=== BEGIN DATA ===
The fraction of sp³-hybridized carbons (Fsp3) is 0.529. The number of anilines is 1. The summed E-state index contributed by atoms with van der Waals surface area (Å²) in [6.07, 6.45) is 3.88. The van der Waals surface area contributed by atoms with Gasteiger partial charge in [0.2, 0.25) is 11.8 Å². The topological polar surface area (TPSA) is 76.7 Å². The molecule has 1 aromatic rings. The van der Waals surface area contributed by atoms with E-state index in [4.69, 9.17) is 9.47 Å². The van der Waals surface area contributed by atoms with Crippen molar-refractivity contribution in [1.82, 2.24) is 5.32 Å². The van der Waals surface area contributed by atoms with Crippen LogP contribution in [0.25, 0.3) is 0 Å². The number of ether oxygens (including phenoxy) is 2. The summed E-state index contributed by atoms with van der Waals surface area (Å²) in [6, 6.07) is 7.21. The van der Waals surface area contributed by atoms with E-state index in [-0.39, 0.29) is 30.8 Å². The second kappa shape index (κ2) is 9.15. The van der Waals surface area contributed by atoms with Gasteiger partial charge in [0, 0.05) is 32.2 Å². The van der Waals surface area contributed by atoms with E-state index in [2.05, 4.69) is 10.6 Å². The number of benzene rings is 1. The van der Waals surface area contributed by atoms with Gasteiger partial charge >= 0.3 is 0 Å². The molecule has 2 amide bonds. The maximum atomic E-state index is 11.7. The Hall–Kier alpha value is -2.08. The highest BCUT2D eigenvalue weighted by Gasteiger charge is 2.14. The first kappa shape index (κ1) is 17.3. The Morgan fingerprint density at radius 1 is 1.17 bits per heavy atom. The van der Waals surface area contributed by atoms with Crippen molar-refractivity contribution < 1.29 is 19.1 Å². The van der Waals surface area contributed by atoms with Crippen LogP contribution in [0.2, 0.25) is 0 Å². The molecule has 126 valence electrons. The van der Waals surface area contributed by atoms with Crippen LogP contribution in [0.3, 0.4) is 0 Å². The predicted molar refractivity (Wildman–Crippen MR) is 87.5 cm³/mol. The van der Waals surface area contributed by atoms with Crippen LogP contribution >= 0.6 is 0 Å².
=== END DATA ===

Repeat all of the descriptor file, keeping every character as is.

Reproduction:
The fraction of sp³-hybridized carbons (Fsp3) is 0.529. The number of anilines is 1. The summed E-state index contributed by atoms with van der Waals surface area (Å²) in [6.07, 6.45) is 3.88. The van der Waals surface area contributed by atoms with Gasteiger partial charge in [0.2, 0.25) is 11.8 Å². The topological polar surface area (TPSA) is 76.7 Å². The molecule has 1 aromatic rings. The van der Waals surface area contributed by atoms with E-state index in [4.69, 9.17) is 9.47 Å². The van der Waals surface area contributed by atoms with Crippen molar-refractivity contribution in [1.82, 2.24) is 5.32 Å². The van der Waals surface area contributed by atoms with Crippen LogP contribution in [0.25, 0.3) is 0 Å². The number of ether oxygens (including phenoxy) is 2. The summed E-state index contributed by atoms with van der Waals surface area (Å²) in [6, 6.07) is 7.21. The van der Waals surface area contributed by atoms with E-state index in [-0.39, 0.29) is 30.8 Å². The second kappa shape index (κ2) is 9.15. The van der Waals surface area contributed by atoms with Gasteiger partial charge in [0, 0.05) is 32.2 Å². The van der Waals surface area contributed by atoms with E-state index in [2.05, 4.69) is 10.6 Å². The number of benzene rings is 1. The van der Waals surface area contributed by atoms with Gasteiger partial charge >= 0.3 is 0 Å². The molecule has 2 amide bonds. The maximum atomic E-state index is 11.7. The Hall–Kier alpha value is -2.08. The highest BCUT2D eigenvalue weighted by Gasteiger charge is 2.14. The first kappa shape index (κ1) is 17.3. The Morgan fingerprint density at radius 1 is 1.17 bits per heavy atom. The van der Waals surface area contributed by atoms with Crippen molar-refractivity contribution < 1.29 is 19.1 Å². The van der Waals surface area contributed by atoms with Crippen LogP contribution in [0.2, 0.25) is 0 Å². The molecule has 126 valence electrons. The van der Waals surface area contributed by atoms with Crippen LogP contribution in [0.3, 0.4) is 0 Å². The predicted molar refractivity (Wildman–Crippen MR) is 87.5 cm³/mol. The van der Waals surface area contributed by atoms with Crippen LogP contribution >= 0.6 is 0 Å².